Maybe there’s a reason you’re at the top of DC Comics. Maybe all those marketing degrees everyone has under your umbrella proves what you’re doing is the right thing to do financially. Maybe all the statistics say do this; maybe all the numbers say do that. I don’t know. I don’t have access to any of that data. So what I have to tell you is coming straight from my gut.
You only have two untouchable A-listers: Superman and Batman. That’s it. Wonder Woman’s a public-consciousness B-plus, if that. Clark and Bruce. Just two. And you replaced Bruce. Twice. So don’t come to me about “iconic”.
Everyone else is ancillary to the general public. The general public doesn’t really care which version of Robin is in the new Batman cartoon. The checklist: black hair, red tunic, yellow cape? Good to go. (It’s probably Dick.) But we do. Diehards care about who wears the cape because we know the differences between Tim, Jason and Dick. We know that Barbara isn’t Cass isn’t Steph. But we’ve seen Dick as Robin animated at least 4 times. Barbara too. Cass and Steph? Never.
The problem with reusing “iconic” characters over and over again is that the same ground is tread, over and over again, ad infinitum. Dark haired acrobat boy as Robin is guaranteed to be culturally safe. Everyone loves Dick, right? So you take fans on this beaten path and try to twist the road a little bit so that no, the Graysons died by gunfire, wait, Dick had a brother and other inane junk like that. That is boring.
I’m probably a lot younger than you, for sure. You have an extreme fascination with the Silver Age, where heroes were icons, icons were real men, and the real men were white men.
I grew up reading comics in the 1990s, and I watched the Timmverse DC shows. The 1990s had a lot of weird crap going on like forced diversity (the Burger King BK Kids’ Club had a paraplegic kid named Wheels). So we finally got characters like Cassandra Cain. Someone who finally looked like my sister, if I had one. And Cass became so much more than one note thing. She became MY Batgirl. I was a little mad when Steph took over, but Miller’s Batgirl was admittedly fantastic. So what is iconic for you is not iconic for me.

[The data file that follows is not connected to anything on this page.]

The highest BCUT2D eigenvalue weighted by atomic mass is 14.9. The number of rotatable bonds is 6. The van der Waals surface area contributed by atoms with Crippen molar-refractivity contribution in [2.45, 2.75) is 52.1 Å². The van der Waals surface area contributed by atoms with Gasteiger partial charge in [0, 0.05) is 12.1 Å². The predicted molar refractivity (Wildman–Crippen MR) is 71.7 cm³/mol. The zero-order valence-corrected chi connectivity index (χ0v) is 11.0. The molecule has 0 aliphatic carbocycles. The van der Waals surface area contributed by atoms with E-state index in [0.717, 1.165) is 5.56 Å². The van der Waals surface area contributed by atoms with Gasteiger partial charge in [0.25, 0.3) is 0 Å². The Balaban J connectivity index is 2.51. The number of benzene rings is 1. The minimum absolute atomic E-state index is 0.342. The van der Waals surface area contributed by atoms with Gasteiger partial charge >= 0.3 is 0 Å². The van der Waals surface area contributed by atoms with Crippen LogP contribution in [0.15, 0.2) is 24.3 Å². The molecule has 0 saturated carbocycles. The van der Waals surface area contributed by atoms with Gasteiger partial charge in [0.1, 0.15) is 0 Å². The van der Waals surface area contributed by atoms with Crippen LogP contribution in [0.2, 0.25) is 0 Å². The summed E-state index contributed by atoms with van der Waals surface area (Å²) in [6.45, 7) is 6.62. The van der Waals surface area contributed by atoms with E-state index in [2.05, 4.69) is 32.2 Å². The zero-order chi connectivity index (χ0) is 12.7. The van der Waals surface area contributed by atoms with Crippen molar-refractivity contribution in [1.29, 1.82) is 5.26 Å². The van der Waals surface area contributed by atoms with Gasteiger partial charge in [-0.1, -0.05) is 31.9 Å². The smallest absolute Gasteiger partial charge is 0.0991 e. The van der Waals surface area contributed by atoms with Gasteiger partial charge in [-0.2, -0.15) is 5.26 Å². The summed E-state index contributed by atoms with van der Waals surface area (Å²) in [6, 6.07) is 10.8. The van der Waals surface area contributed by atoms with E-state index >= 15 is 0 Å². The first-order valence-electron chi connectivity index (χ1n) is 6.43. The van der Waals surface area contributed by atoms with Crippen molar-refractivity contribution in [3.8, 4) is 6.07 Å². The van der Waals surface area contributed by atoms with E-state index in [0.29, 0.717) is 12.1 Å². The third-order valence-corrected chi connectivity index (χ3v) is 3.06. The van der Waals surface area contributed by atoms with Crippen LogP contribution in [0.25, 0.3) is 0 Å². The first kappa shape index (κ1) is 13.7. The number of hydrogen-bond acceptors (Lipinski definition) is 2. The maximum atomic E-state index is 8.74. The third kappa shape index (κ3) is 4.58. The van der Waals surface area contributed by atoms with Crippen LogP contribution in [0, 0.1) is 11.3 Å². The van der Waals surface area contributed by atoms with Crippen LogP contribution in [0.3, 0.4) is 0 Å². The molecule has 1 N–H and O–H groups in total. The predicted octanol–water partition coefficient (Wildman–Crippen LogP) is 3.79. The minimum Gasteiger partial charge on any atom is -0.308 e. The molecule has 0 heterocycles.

I remember reading somewhere (maybe in Batman: The Complete History by Les Daniels) that children identified more readily with Robin instead of Batman. Instead of imagining themselves as a dark crusader, kids saw themselves at Batman’s side, with this imposing father figure as their protector. And that’s when it changed. Batman was no longer about a one man war, it was about legacy. About a man teaching others to survive an impossible fight while trying not to lose themselves in violence and anger.
I understand that after decades continuity gets bogged down and needs to be rebooted.
So you reboot, but why do you treat it as some kind of zero-sum game where having Barbara Gordon as Batgirl precludes Cass or Steph from being one (or just being in the universe proper)? Also, why does Kate Kane get a free pass to stay in continuity? Please stop insulting my intelligence. This is doubly and triply insulting because we just had arcs with both Bruce and Dick as Batman at the same time. I can tell the differences between all the Batgirls and what each brings to the table. Maybe you can’t?
I recently saw an interview with Scott Snyder on Comicvine where he said that he loved Cassandra and wanted to write her, but she is kept in character limbo because of editorial mandates “above [Snyder’s] pay grade.” The sad part about this is that I can’t think of any reasons WHY this would be so. So you want to keep her out of Gotham? Fine. Put Cass in Hong Kong with Steph. Call it Batgirls, Inc. You get Cass showing Steph the ropes and Steph’s culture clash as backdrops to asskicking. Easy. I can think of a million adventures that can happen outside of your precious little bubble. But you won’t show them. It’s like two children you’re ashamed of because they arent as popular as your other kids. So you refuse to introduce them to other people and hope that people just forget about then. You are horrible parents.
There is a panel in the Night of the Owls mini that broke my heart. Bruce says “Call the family,” and Cass and Steph aren’t there. That broke my heart. It’s a testament to DC writers and artists that the absence of their fictional persons could actually cause distress and mental and physical pain in a person.
I want you to acknowledge them. Make them real again. Let them interact in a world of adventure. Let them tell their stories. And if you can’t do that, give them up. Give them to us. Give them to fans who care about them. You’ve done as much in practice already.